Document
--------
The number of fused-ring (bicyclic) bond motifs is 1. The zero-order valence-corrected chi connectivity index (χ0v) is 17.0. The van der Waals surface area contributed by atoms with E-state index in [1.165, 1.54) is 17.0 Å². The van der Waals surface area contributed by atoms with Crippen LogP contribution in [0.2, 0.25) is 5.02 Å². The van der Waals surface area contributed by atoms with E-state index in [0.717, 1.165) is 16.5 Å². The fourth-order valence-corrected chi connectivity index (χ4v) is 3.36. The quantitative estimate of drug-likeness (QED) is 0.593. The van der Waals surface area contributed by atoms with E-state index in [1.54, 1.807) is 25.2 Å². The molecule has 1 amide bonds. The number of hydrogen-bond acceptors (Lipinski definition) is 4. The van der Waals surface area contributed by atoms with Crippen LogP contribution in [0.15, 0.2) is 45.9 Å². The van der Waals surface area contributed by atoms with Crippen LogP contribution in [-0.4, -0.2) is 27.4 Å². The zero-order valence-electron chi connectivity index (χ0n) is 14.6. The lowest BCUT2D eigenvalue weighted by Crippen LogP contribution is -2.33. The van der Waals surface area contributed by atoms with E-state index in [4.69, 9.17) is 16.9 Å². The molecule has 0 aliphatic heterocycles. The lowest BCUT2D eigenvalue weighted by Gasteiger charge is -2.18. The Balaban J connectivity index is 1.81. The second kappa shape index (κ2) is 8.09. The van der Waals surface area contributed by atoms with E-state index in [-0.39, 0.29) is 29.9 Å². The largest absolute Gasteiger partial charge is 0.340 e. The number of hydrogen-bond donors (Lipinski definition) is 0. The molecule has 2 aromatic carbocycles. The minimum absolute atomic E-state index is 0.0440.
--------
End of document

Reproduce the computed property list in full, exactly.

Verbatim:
The number of fused-ring (bicyclic) bond motifs is 1. The zero-order valence-corrected chi connectivity index (χ0v) is 17.0. The van der Waals surface area contributed by atoms with E-state index in [1.165, 1.54) is 17.0 Å². The van der Waals surface area contributed by atoms with Crippen LogP contribution in [0.2, 0.25) is 5.02 Å². The van der Waals surface area contributed by atoms with E-state index in [0.717, 1.165) is 16.5 Å². The fourth-order valence-corrected chi connectivity index (χ4v) is 3.36. The quantitative estimate of drug-likeness (QED) is 0.593. The van der Waals surface area contributed by atoms with E-state index in [1.54, 1.807) is 25.2 Å². The molecule has 1 amide bonds. The number of hydrogen-bond acceptors (Lipinski definition) is 4. The van der Waals surface area contributed by atoms with Crippen LogP contribution in [0.15, 0.2) is 45.9 Å². The van der Waals surface area contributed by atoms with Crippen LogP contribution in [-0.4, -0.2) is 27.4 Å². The zero-order valence-electron chi connectivity index (χ0n) is 14.6. The lowest BCUT2D eigenvalue weighted by Crippen LogP contribution is -2.33. The van der Waals surface area contributed by atoms with E-state index in [4.69, 9.17) is 16.9 Å². The molecule has 0 aliphatic heterocycles. The lowest BCUT2D eigenvalue weighted by Gasteiger charge is -2.18. The Balaban J connectivity index is 1.81. The second kappa shape index (κ2) is 8.09. The van der Waals surface area contributed by atoms with E-state index in [-0.39, 0.29) is 29.9 Å². The largest absolute Gasteiger partial charge is 0.340 e. The number of hydrogen-bond donors (Lipinski definition) is 0. The molecule has 2 aromatic carbocycles. The minimum absolute atomic E-state index is 0.0440.